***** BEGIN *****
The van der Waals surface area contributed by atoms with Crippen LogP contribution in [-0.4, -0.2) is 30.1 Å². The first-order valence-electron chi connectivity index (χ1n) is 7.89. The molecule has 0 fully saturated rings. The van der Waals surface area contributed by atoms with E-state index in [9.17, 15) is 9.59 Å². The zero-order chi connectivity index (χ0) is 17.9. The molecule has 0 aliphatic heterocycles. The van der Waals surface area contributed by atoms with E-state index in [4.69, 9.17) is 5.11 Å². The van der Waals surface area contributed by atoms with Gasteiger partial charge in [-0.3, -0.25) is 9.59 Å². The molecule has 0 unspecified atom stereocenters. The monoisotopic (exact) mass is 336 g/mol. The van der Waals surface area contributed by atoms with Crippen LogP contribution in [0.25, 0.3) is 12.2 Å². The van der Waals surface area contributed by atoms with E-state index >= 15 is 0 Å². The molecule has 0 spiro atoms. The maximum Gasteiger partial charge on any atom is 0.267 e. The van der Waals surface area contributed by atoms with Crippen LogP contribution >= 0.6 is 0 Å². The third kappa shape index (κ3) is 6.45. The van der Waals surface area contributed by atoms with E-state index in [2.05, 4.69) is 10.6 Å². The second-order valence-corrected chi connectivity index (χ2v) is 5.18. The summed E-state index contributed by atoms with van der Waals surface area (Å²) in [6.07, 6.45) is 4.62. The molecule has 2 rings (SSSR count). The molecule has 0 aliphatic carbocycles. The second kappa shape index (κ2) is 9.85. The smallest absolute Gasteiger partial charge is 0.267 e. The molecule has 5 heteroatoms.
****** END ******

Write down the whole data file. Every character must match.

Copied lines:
The van der Waals surface area contributed by atoms with Crippen LogP contribution in [-0.4, -0.2) is 30.1 Å². The first-order valence-electron chi connectivity index (χ1n) is 7.89. The molecule has 0 fully saturated rings. The van der Waals surface area contributed by atoms with E-state index in [9.17, 15) is 9.59 Å². The zero-order chi connectivity index (χ0) is 17.9. The molecule has 0 aliphatic heterocycles. The van der Waals surface area contributed by atoms with E-state index in [4.69, 9.17) is 5.11 Å². The van der Waals surface area contributed by atoms with Gasteiger partial charge in [-0.3, -0.25) is 9.59 Å². The molecule has 0 unspecified atom stereocenters. The monoisotopic (exact) mass is 336 g/mol. The van der Waals surface area contributed by atoms with Crippen LogP contribution in [0.25, 0.3) is 12.2 Å². The van der Waals surface area contributed by atoms with E-state index >= 15 is 0 Å². The molecule has 0 spiro atoms. The maximum Gasteiger partial charge on any atom is 0.267 e. The van der Waals surface area contributed by atoms with Crippen LogP contribution >= 0.6 is 0 Å². The third kappa shape index (κ3) is 6.45. The van der Waals surface area contributed by atoms with E-state index in [2.05, 4.69) is 10.6 Å². The second-order valence-corrected chi connectivity index (χ2v) is 5.18. The summed E-state index contributed by atoms with van der Waals surface area (Å²) in [6.07, 6.45) is 4.62. The molecule has 2 rings (SSSR count). The molecule has 0 aliphatic carbocycles. The second kappa shape index (κ2) is 9.85. The smallest absolute Gasteiger partial charge is 0.267 e. The molecule has 5 heteroatoms.